Please forgive me Jordan Spieth (Titleist Pro V1x) for predicting you will win the PGA Championship. I don’t want to put a hex on you.
I say that because heading into the Masters, I was oozing with confidence Bryson DeChambeau (Bridgestone Tour B X) would win.
Boy, was I wrong. Big Bryson wasn’t even close. He tied for 46th overall. I bought into all the Bryson hype and, similar to him, I was humbled. I have jumped on and off the Bryson bandwagon so many times it’s become the equivalent of a Stairmaster and I’m exhausted.
But back to Spieth. He finished tied for third in the Masters, a week after winning his first PGA Tour tournament in more than three years.
Last week, he finished tied for ninth in the Byron Nelson Classic, his first competition since contracting COVID-19 10 days after the Masters. He revealed that heading into the tournament, explaining he lost some energy and had some sinus issues. So the way I look at it is, the Byron Nelson was a prep for this week’s tournament.
His play has become consistent in recent months, suggesting he is nearing the unbelievable form when he ruled the golf world for 26 weeks starting on August 16, 2015. He was simply amazing in 2015, winning the Masters, the U.S. Open and placing second in the PGA Championship.
The PGA Championship is the only major left for him to win to complete his own personal Grand Slam. It’s one of those things that places a golfer in rare air in the sport.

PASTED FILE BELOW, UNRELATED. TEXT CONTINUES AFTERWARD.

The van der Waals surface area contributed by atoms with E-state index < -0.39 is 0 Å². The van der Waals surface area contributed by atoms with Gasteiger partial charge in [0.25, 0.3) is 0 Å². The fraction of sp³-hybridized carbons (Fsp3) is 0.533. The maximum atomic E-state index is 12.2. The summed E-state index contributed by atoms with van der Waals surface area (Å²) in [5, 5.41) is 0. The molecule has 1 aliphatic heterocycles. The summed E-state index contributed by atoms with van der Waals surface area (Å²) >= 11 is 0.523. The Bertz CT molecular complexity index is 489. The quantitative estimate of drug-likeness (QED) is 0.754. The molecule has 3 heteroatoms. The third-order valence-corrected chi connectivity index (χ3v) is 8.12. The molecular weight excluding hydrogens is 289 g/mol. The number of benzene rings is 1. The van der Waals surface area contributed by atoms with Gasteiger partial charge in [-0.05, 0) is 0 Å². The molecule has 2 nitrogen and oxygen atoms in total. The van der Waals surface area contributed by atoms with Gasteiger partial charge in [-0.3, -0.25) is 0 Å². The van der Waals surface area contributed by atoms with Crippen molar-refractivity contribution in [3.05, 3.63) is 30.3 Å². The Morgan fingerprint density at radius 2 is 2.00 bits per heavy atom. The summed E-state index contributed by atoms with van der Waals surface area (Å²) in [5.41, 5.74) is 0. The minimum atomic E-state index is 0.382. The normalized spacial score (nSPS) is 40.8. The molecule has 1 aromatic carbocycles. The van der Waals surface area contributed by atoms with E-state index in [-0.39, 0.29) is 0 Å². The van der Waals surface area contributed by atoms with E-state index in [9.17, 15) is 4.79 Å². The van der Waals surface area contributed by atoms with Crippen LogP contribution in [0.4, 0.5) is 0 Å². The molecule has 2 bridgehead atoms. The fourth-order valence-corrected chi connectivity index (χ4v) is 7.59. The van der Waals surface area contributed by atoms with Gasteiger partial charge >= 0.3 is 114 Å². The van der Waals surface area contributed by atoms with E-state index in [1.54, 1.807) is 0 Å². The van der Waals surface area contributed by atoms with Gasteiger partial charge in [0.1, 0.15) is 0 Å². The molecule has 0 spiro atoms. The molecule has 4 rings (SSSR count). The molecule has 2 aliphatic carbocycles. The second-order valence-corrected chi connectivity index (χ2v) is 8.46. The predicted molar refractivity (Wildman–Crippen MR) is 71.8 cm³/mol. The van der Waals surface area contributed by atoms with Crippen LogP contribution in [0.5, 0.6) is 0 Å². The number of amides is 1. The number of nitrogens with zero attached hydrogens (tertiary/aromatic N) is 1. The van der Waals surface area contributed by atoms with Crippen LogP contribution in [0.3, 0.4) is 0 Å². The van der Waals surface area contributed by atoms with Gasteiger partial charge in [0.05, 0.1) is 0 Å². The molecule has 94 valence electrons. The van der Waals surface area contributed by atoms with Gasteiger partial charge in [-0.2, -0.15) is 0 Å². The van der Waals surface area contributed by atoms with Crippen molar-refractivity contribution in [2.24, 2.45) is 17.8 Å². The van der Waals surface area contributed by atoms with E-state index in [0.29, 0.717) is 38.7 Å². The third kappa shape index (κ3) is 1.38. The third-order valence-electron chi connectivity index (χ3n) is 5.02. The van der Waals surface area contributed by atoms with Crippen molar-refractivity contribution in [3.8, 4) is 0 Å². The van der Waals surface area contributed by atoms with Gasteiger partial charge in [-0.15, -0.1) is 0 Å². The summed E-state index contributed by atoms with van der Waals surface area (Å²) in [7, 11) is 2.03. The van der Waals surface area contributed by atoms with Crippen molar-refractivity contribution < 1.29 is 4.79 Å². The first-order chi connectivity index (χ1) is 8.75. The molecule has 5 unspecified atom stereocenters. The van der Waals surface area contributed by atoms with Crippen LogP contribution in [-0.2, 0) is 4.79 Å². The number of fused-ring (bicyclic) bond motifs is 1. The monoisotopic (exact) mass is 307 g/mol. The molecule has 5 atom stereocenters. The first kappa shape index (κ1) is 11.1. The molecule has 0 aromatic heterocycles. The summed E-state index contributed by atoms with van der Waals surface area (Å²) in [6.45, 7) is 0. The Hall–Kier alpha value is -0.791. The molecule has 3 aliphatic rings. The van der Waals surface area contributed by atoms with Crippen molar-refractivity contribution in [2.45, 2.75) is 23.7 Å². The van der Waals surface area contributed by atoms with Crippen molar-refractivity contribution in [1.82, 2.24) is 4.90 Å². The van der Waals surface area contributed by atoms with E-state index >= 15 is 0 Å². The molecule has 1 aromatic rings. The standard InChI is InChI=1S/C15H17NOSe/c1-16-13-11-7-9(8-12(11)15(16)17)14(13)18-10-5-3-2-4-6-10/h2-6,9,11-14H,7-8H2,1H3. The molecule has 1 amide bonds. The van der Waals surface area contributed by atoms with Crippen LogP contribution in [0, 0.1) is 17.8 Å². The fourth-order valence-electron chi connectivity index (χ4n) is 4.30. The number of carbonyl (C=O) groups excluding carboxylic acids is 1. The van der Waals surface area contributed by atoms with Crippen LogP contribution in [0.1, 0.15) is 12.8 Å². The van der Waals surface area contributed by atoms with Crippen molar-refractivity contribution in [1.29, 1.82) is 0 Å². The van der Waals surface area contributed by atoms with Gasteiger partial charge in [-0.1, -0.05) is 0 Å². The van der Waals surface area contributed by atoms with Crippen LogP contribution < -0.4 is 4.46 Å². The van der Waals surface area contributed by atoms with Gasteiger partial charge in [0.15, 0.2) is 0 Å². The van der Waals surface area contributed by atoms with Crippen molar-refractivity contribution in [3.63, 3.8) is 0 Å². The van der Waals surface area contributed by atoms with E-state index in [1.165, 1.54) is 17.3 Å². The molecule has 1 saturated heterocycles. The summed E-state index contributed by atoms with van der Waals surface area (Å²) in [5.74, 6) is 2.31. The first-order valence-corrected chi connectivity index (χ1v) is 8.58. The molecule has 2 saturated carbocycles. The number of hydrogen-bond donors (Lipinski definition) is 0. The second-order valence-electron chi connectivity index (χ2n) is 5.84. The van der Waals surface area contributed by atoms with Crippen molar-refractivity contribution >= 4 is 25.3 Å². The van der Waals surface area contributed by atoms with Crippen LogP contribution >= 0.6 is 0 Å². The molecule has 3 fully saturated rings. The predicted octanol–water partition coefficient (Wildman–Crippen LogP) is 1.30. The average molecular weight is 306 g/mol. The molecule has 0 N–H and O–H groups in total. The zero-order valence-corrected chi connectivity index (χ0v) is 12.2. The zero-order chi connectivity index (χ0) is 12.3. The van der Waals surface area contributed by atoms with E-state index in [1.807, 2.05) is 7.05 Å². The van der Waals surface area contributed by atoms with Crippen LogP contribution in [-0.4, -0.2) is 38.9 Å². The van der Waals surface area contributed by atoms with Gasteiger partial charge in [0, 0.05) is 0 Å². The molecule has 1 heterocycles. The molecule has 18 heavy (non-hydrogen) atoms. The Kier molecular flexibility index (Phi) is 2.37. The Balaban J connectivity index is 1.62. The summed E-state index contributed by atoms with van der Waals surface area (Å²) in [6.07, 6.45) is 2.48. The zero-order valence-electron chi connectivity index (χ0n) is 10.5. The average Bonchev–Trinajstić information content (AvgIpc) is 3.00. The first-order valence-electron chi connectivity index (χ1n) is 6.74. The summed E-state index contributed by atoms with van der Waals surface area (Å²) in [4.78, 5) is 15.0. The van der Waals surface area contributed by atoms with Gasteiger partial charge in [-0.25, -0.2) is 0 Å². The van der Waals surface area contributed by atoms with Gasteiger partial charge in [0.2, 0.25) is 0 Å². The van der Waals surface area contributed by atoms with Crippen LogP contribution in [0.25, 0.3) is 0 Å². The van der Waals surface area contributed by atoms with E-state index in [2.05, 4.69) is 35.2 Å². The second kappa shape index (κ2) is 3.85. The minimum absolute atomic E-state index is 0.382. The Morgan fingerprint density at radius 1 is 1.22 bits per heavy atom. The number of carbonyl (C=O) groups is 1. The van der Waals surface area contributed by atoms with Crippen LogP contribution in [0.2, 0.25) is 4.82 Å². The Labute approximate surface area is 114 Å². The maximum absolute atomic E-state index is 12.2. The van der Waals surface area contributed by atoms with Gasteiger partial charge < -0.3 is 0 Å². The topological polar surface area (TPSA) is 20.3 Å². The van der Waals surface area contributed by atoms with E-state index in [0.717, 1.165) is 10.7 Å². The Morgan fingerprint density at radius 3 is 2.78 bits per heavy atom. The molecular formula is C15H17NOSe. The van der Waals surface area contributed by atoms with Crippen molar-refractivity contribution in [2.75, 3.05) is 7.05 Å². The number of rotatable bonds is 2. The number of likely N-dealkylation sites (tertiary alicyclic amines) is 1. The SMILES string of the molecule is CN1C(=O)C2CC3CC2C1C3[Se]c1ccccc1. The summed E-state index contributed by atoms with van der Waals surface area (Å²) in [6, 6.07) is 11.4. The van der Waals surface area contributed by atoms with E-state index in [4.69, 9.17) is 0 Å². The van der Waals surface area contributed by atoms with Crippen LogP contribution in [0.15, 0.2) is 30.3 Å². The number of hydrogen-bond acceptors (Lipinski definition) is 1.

I’ve said it before and I’ll re-emphasize it that Spieth is only 27. There are many in his age group that are now emerging as the top, young stars on the PGA Tour. Spieth has already been through that period and what we’re saying now is his 2.0 version. There were few that burst on to the scene like he did and, pun intended, mastered it. He just seemed to have it all, particularly his short-iron game and his putting. He also did amazingly well in scrambling, none more so than on the 13th hole in 2017 in The Open. His game slowly came apart, but he never gave up on himself and worked to regain the very things that made him a generational player.
Now I know the betting sites are making Rory McIlroy (TaylorMade TP5x) the pick to win the tournament. He’s playing on the same course he won the 2012 PGA Championship by a whopping eight strokes and with a final round of six-under par. If there is such a thing as horses for courses, this might be it.
One player I am also giving a serious look is Patrick Reed (Titleist Pro V1), whom I have been following closely for weeks. He finished second in this tournament in 2017 to Justin Thomas (Titleist Pro V1x). Reed has had a decent season, playing in 13 tournaments and winning once and placing in the top-10 five times. He’s ranked eighth in the official world golf rankings.
And of all the young guns going into this tournament, I think Daniel Berger (Titleist Pro V1) will do the best. He won the Pebble Beach tournament earlier this season, and following some time off because of a rib issue he comes into this following a tie for third in the Byron Nelson, including shooting seven-under par in the final round.
I also think Will Zalatoris (Titleist Pro V1) should do well. He’s on the cusp of doing something big. He’s made the cut in 16 of 18 tournaments, including placing second in the Masters and tied for sixth in the U.S. Open. He had a nice tuneup last week in the Byron Nelson tied for 17th.